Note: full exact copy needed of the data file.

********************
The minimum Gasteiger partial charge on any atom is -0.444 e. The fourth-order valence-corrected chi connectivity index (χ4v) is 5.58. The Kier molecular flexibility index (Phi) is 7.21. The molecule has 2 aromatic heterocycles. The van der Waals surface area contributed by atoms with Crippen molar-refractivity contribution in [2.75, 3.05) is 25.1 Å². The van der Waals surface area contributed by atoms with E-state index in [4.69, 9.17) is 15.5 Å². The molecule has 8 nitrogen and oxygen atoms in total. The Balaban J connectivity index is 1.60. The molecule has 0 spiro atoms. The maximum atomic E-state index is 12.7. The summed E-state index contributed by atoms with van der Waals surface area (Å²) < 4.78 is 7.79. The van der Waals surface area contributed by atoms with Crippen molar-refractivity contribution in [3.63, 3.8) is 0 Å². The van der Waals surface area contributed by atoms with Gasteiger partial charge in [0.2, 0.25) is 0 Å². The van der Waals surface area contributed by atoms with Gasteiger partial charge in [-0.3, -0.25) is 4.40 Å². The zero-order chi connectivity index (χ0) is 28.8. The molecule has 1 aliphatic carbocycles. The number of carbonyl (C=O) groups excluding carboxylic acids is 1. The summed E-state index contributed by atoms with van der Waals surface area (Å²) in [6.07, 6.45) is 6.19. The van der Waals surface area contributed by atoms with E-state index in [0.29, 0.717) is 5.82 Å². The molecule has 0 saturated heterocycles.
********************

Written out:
The minimum Gasteiger partial charge on any atom is -0.444 e. The fourth-order valence-corrected chi connectivity index (χ4v) is 5.58. The Kier molecular flexibility index (Phi) is 7.21. The molecule has 2 aromatic heterocycles. The van der Waals surface area contributed by atoms with Crippen molar-refractivity contribution in [2.75, 3.05) is 25.1 Å². The van der Waals surface area contributed by atoms with E-state index in [4.69, 9.17) is 15.5 Å². The molecule has 8 nitrogen and oxygen atoms in total. The Balaban J connectivity index is 1.60. The molecule has 0 spiro atoms. The maximum atomic E-state index is 12.7. The summed E-state index contributed by atoms with van der Waals surface area (Å²) < 4.78 is 7.79. The van der Waals surface area contributed by atoms with Crippen molar-refractivity contribution in [3.63, 3.8) is 0 Å². The van der Waals surface area contributed by atoms with Gasteiger partial charge in [0.2, 0.25) is 0 Å². The van der Waals surface area contributed by atoms with Gasteiger partial charge in [-0.3, -0.25) is 4.40 Å². The zero-order chi connectivity index (χ0) is 28.8. The molecule has 1 aliphatic carbocycles. The number of carbonyl (C=O) groups excluding carboxylic acids is 1. The summed E-state index contributed by atoms with van der Waals surface area (Å²) in [6.07, 6.45) is 6.19. The van der Waals surface area contributed by atoms with E-state index in [0.29, 0.717) is 5.82 Å². The molecule has 0 saturated heterocycles.